Resolutions have been written and submitted, and blocks gather for one more unmoderated caucus to decide who gets to present and who gets to answer questions during Q&As. Participation in these Question and Answer sessions, also called Q&As, is coveted among MUN delegates. While being trained, almost every delegate is told that Question and Answer sessions are the culmination of the conference; it is there that bloc leaders have the opportunity to establish their claim over solutions in the resolution and refute opposing points. Head delegates and team presidents intimidate trainees, saying that if you are not on the Author’s Panel (the group who answer questions), you will not be viewed as authoritative or win any awards.

In many cases, these sentiments are right, Q&As are essential. Question and Answer sessions show a lot more to the chair and other delegates than merely what your resolution has to offer. Participation in Q&As clearly communicates that you are a bloc leader, and are responsible for creating the solutions in your paper. Additionally, it provides you with an opportunity to stand out as the primary sponsor of your resolution, especially if there was contention before. As a result, participating in Question and Answer sessions can have a significant impact on if a delegate receives an award as well as how much influence they maintain in their blocs.

The idea that a delegate should always go up for Q&A, however, is a sweeping generalization that ignores some of the more important values and concepts of Model United Nations. There are several instances in which it may be counterproductive to insist on being a member of the Author’s Panel. For example, if you, as a delegate, are more talented as a writer and negotiator, than you are as a speaker, being on Author’s Panel would be detrimental to you and your bloc; because you won’t be able to defend your resolution properly. Similarly, if you are a talented speaker, but did not add any specific clauses to the paper, it would more beneficial for someone familiar with the content of the paper to present and answer questions.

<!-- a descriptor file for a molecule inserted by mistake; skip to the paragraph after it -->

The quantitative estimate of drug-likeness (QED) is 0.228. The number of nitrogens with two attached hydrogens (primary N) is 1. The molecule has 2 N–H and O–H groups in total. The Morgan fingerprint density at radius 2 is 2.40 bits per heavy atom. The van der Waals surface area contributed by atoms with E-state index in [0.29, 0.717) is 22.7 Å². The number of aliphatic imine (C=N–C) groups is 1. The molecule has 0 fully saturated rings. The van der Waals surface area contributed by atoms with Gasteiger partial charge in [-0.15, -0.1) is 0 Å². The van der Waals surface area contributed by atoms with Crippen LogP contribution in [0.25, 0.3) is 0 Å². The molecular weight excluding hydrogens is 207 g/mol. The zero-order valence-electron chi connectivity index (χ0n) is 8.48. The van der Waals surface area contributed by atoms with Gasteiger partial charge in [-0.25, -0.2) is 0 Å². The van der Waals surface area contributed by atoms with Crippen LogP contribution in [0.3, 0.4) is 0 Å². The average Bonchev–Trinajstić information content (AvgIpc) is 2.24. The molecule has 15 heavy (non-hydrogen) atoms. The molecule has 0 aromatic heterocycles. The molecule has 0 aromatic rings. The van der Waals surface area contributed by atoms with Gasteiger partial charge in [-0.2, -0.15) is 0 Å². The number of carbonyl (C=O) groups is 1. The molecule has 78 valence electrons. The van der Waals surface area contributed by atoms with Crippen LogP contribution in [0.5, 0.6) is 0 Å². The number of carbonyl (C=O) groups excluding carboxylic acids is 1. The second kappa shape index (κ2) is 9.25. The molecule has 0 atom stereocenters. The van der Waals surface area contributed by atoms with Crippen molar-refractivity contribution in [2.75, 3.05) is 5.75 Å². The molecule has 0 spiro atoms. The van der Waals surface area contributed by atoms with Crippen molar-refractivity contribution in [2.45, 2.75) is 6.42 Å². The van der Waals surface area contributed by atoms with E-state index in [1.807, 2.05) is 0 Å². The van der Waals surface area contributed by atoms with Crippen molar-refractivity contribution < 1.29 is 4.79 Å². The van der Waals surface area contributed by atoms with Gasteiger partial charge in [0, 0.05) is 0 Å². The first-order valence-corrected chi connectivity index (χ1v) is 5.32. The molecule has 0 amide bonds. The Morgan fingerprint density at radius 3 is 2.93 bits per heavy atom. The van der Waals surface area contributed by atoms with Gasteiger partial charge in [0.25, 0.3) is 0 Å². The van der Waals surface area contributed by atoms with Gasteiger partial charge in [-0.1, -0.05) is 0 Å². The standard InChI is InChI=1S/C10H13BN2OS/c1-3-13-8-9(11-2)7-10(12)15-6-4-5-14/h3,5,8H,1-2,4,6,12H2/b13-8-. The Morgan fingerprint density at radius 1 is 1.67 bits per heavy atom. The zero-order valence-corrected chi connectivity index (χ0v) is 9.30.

When deciding whether or not to participate in the Q&A session, you must decide how you want to be perceived in your committee room. You have two options; the first is to force your way onto author’s panel and deny a less qualified delegate the spot. However, doing this may make you look like a power hungry bully to the chair and other delegates. The second option is to gracefully step down in a way that makes it clear to everyone, including the chair, that you are using your authority to strengthen the bloc as a whole and accent as many active members as possible. That being said, if you have an equal balance of speaking, writing, and leading your bloc and are respected as a leader in the room, you should do everything in your power to present, as you are likely one of the best representatives of your group’s position. Despite this, instances will arise, where, more delegates are demanding a position on Author’s panel that there are spots. At this point if you are favoring a more collaborative strategy you may want to step down, it may be in your best interest to step down and let the other members of your bloc present, trusting that the rest of the room and the chair have already recognized you as the supreme leader of the bloc.

In short, Q&As are a critical part of Model UN, and it is essential for every delegate to utilize them. However, your drive to be on the panel should be to defend your ideas and solutions. Don’t fight your way into a Q&A solely because you want to be seen.

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